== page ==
Child’s drawing of a beautiful brown-skinned fairy doing “nature magic” and hearts with misspelled phrase “pretect nature”
My daughter drew this “Nature Magic” picture on the back of a Sierra Club letter.

While I write letters, my 6-year-old daughter draws pictures on the backs with colored pencils. Our children are also experiencing this feeling of powerlessness, of uncertainty. They also need concrete ways to feel like helpers.

I suggested to my daughter that she draw nature scenes: trees, flowers, animals. But she’s really brought her creativity, creating a nature fairy character, and making every single drawing unique.

My 1st grader understands why we’re mailing these letters and is extremely eager to work on them every day. Our children are aware of a lot, and giving them age-appropriate ways to help is absolutely essential. Our little ones absolutely can experience empathy if we give them the opportunity to practice it.

6-year-old’s drawings of the earth and two friends outside, plus the edge of a Sierra Club letter to a swing state voter
6-year-old’s drawings of the earth and two friends outside, plus the edge of a Sierra Club letter to a swing state voter
One of my Sierra Club letters to a potential Florida voter, alongside two of my daughter’s nature drawings.

So here’s how to volunteer to write letters urging other eco-minded people to vote.

This is the link to request your first batch of letters from Sierra Club. They’re calling the campaign, “Write Letters to Defeat Donald Trump and Elect Climate Champs,” because this is about the presidential election, but it’s about so much more. Hopefully when these swing state voters get out and vote, they’ll also vote for downballot candidates who prioritize climate justice.

I emailed Sierra Club to ask if we should mention candidates by name in our letters, and they replied, “Our program is working to defeat Donald Trump, so you can definitely include him in your letters. We encourage all our volunteers to write from the heart on this. The studies show that the most effective GOTV letters don’t actually mention a candidate, though!”

The timing of sending the letters is one final push right before election day. If these people have already voted, great! If not, our letters will be in their minds, reminding them that if a stranger can take the time to volunteer to write letters, maybe they can take the time to make sure they use their right to vote.

Sierra Club says, “Studies show that receiving a personalized letter can increase someone’s likelihood of voting.” It doesn’t need to work every single time to be worth doing, to be worth trying.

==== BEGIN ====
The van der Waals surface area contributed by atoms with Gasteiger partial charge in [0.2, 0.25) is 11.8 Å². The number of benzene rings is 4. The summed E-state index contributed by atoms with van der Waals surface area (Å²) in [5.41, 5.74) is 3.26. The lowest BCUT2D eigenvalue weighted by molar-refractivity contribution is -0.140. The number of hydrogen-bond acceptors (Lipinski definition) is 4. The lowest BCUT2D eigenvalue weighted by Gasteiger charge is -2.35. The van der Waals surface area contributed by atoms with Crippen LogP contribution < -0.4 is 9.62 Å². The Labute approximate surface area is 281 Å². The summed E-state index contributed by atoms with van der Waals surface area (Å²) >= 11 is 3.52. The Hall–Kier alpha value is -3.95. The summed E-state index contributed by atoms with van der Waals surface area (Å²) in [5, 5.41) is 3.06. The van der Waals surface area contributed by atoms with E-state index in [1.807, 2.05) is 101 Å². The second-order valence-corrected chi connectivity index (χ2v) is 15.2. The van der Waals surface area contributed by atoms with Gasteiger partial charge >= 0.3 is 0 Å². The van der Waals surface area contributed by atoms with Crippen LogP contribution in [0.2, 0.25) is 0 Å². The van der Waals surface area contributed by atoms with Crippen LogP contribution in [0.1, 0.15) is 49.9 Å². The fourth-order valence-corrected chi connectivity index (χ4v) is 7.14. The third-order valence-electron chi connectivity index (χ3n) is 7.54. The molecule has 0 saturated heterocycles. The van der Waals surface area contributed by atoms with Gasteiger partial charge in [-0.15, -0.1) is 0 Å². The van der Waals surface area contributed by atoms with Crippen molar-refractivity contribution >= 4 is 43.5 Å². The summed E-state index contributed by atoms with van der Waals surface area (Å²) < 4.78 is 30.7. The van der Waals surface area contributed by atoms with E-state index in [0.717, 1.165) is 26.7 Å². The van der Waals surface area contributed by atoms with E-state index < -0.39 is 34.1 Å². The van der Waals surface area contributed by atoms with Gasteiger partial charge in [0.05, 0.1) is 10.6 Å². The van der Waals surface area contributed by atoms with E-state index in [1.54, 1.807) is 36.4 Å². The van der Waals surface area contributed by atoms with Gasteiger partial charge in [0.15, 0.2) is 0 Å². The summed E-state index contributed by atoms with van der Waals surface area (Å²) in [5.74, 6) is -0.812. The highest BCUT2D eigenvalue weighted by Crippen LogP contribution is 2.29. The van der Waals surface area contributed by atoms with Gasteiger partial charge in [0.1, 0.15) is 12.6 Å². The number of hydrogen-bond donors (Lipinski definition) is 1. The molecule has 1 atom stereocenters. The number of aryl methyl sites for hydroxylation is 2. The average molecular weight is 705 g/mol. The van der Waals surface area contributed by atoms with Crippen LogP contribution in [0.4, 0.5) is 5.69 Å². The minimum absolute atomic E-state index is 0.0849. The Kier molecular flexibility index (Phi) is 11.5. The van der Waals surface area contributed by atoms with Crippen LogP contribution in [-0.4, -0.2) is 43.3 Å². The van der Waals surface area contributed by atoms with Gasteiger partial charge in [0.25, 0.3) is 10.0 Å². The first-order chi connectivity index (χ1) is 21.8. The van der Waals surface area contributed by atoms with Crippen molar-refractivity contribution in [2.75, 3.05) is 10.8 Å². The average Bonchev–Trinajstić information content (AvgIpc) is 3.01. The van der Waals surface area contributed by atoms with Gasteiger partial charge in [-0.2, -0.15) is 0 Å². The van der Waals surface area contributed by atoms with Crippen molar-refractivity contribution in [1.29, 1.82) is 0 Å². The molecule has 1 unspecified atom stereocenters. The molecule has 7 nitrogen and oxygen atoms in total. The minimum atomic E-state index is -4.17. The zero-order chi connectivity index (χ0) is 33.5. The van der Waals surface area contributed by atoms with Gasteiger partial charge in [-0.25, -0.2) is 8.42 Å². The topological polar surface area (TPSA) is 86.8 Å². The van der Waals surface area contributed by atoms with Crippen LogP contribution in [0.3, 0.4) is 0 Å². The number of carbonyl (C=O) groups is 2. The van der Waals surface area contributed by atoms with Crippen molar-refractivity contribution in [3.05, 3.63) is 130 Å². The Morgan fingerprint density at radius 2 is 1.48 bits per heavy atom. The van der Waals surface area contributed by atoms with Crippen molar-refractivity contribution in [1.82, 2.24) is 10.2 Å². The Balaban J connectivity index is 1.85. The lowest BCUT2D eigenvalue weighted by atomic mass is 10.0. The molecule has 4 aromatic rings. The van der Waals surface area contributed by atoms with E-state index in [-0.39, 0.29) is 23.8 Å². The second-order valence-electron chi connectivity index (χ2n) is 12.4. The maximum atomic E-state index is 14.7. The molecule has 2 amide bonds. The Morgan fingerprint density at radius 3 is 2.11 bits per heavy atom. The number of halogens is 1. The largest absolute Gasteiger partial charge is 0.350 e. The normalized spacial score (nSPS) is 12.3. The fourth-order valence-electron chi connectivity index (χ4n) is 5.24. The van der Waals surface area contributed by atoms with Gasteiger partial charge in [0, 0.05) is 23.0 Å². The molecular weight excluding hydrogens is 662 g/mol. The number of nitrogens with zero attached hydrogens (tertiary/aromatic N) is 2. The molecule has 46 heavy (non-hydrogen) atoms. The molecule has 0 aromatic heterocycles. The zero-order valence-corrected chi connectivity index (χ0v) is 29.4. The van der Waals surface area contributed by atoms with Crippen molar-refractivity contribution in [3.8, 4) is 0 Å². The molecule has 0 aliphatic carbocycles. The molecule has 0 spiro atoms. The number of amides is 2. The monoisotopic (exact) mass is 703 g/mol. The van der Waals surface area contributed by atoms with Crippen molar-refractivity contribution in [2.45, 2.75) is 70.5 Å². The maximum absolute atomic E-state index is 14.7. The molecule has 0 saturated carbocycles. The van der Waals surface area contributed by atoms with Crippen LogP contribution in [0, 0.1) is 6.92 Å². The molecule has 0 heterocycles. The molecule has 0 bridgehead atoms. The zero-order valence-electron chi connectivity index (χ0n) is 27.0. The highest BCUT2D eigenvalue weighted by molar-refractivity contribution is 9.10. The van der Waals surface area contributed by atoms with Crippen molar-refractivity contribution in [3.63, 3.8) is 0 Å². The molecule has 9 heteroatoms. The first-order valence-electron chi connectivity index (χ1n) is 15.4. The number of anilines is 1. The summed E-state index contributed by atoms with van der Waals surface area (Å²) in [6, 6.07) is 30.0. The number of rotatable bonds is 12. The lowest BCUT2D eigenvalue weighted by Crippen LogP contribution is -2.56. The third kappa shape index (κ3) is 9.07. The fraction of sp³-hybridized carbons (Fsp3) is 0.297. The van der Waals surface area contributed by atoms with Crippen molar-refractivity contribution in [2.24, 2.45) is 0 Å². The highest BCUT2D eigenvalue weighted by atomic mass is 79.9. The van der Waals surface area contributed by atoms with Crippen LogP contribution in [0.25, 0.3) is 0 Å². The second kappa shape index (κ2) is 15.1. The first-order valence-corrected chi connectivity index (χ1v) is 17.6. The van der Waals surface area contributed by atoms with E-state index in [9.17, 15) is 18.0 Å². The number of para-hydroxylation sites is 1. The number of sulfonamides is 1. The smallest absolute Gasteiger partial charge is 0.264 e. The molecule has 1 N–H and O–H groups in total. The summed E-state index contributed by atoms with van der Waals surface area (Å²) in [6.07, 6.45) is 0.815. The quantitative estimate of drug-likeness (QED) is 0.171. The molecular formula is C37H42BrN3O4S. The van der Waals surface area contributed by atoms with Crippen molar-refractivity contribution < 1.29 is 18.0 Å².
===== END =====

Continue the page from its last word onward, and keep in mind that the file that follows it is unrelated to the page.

If even one of the swing-state strangers I write to decides to vote because of me, their one vote is worth so much more than my one vote. And if lots of people vote because of my letters? If lots of other people decide to volunteer to write letters too because they read this Medium piece? It just might be enough.

Sierra Club started this volunteer letter-writing campaign with a goal to send 1,000,000 handwritten letters to swing state voters, and as I write this, we are getting close!

Screenshot of Sierra Club website, showing 982,025 letters have already been written!
Screenshot of Sierra Club website, showing 982,025 letters have already been written!
Screenshot from October 3. See the up-to-date number here.

Fear can be paralyzing. But ask yourself, is this something you can do and/or urge others to do? You don’t want to look back after the election and wish you’d done more.

We all have different ways of helping. Find your way.

Here’s that link one more time to volunteer to write letters urging swing-state voters to vote!

Thanks for reading. I’m not publishing much new writing on Medium right now, as I put my writing career on hold to pandemic-parent and homeschool my kiddo. But I publish a weekly newsletter here: Empathy for the Win!

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Darcy Reeder

Written by

Empathy for the win! Published in Gen, Human Parts, Heated, Tenderly —Feminism, Sexuality, Veganism, Anti-Racism, Parenting. She/They darcyreeder.substack.com

Indelible Ink

Non-fiction that resonates, stories that last

Darcy Reeder

Written by

Empathy for the win! Published in Gen, Human Parts, Heated, Tenderly —Feminism, Sexuality, Veganism, Anti-Racism, Parenting. She/They darcyreeder.substack.com

Indelible Ink

Non-fiction that resonates, stories that last